What's Inside Darpa's $21 Million 'Liquid' Laser?

JsflaserThings are really beginning to heat up in the field of laser weapons. The giant Airborne Laser is finally gearing up for real-life, missile-zapping tests. New solid-state lasers like Raytheon's Phalanx can already shoot down mortar rounds. Now, Darpa is weighing in with an yet another technology: HELLADS or "High Energy Liquid Laser Area Defense System." Weaponeer Textron will get $21 million in Darpa bucks "to design, fabricate and test a Unit Cell Module for a 150 kilowatt (kW) Laser Weapon System," according to a company press release.

As you'd expect from Darpa, the new laser is aiming for quantum leap, with a power-to-weight ratio ten times better than existing laser systems. The end product will be the size of a large refrigerator and weight of 1650 pounds. And a hundred and fifty kilowatts is real weapons-grade, compared to existing solid state lasers which still zap in the tens of kilowatts.

The agency's website says that "HELLADS will enable high-energy lasers (HELs) to be integrated onto tactical aircraft and will significantly increase engagement ranges compared to ground-based systems." The 150 kW laser is meant to be integrated with an existing fire-control system and will demonstrate the ability to shoot down tactical targets including surface-to-air missiles and rockets. That would be quite something: a fighter jet which can shoot down any missiles fired at it. Suddenly stealth doesn’t seem quite so important, when the air defenses can see you but can't touch you. Cannon fire from other aircraft might still be a threat, but what are the chances of anyone getting close enough before you laser them?

Despite Washington chatter of programmatic stumbles, HELLADS seems to be growing rapidly, from with a 1 kilowatt version in 2004 to a 15 kW version in 2006. Now, they are confident enough to start on the full-size model. However, the $21 million deal will not cover building the whole thing, just one module, plus the design for the entire system; the finished product will cost something extra. Still, it's small change compared to the $7+ billion spent on the Airborne laser.

Lasers all work in pretty much the same way: Excite certain kinds of atoms, and light particles — photons — radiate out. Reflect that light back into the excited atoms, and more photons appear. But performance varies wildly, depending on the kind of "gain medium" — the type of atoms — you use to generate the beam. The Airborne Lasers uses vats of chemicals. Raytheon's Phalanx uses solid-state materials. But those kind of lasers can rapidly overheat and suffer damage (a laser with a 50% efficiency generates the same amount of waste heat as the energy in the beam). Liquid lasers (like HELLADS, presumably) are less vulnerable to this, since the liquid can be cooled by circulation.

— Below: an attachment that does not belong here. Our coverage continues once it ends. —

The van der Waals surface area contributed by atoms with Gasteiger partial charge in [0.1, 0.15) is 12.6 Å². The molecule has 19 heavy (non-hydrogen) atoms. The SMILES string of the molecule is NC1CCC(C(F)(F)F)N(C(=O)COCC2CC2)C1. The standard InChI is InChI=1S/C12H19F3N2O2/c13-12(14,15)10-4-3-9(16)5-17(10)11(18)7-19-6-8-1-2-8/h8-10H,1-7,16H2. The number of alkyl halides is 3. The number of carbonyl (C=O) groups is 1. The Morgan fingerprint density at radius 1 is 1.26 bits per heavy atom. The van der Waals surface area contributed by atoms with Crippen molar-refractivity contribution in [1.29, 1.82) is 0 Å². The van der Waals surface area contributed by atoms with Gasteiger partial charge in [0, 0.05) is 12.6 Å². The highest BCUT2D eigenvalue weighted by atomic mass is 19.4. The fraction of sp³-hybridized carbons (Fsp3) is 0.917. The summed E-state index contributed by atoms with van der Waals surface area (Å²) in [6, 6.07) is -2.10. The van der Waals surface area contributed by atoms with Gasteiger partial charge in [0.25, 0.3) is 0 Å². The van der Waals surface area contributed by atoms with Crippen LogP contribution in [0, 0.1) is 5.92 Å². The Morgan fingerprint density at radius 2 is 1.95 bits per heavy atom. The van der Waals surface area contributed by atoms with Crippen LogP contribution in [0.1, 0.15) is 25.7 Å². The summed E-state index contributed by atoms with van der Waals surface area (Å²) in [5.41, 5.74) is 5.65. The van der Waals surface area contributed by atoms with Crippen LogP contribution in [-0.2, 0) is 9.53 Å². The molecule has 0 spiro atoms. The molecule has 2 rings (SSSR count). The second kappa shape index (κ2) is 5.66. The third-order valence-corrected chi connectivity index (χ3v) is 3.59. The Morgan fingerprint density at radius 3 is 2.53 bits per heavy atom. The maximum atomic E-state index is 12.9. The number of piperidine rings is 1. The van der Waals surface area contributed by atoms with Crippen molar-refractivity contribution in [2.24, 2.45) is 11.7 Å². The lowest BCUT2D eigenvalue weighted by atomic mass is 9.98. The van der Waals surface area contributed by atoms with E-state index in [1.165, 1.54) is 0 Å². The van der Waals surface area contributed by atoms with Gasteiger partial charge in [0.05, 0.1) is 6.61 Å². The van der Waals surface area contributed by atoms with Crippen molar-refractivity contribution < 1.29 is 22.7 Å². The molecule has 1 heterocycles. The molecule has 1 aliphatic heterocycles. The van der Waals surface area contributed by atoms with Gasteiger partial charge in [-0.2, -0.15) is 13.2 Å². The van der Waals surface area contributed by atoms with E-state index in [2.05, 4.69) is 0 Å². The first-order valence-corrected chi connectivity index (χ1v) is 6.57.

But is HELLADS still a liquid laser, really? However, Textron say that their HELLADS design is based on "proprietary ThinZag Ceramic solid-state laser technology"; earlier Textron HELLADS work also refers to ThinZag solid state technology and does not mention the liquid aspect. ThinZag itself appears to be an advanced type of slab laser -- an entirely different way of solving the problem of waste heat.

DARPA were cagey about how it works, offering only this statement:

"We are not able to provide details of the HELLADS laser technology other than to say that HELLADS performance is enabled by a novel laser design that combines the high energy density of a solid state laser with the efficient thermal management of a liquid laser. "

A perusal of some technical literature suggests that HELLADS is composed of a series of thin ceramic slabs, bathed in rapidly circulating coolant. The clever feature is that the laser beam actually passes through the coolant, which makes engineering much more straightforward.

Phil Coyle, a senior advisor at the Center for Defense Information, is not convinced it will work. He suggests that previous anti-missile laser tests have not been carried out under realistic operational conditions." The challenge is to achieve militarily effective damage against an unpredictable and fast-moving target. Damaging an enemy surface-to-air missile with a laser is like trying to set flying wet logs on fire with a match," he says.

Then again, perhaps designers are not counting on HELLADS damaging the missile itself. Anti-aircraft missiles (especially heat-seeking ones) have delicate sensors which are vulnerable to laser damage, and there are already laser countermeasures systems which are capable of putting a beam on to an incoming missile. So HELLADS may still be successful as a defensive system, even if the amount of energy it puts on target is less than awesome in the offensive role. And if it comes to it, HELLADS is certainly powerful enough to take out the other pilot's eyeballs in a dogfight.


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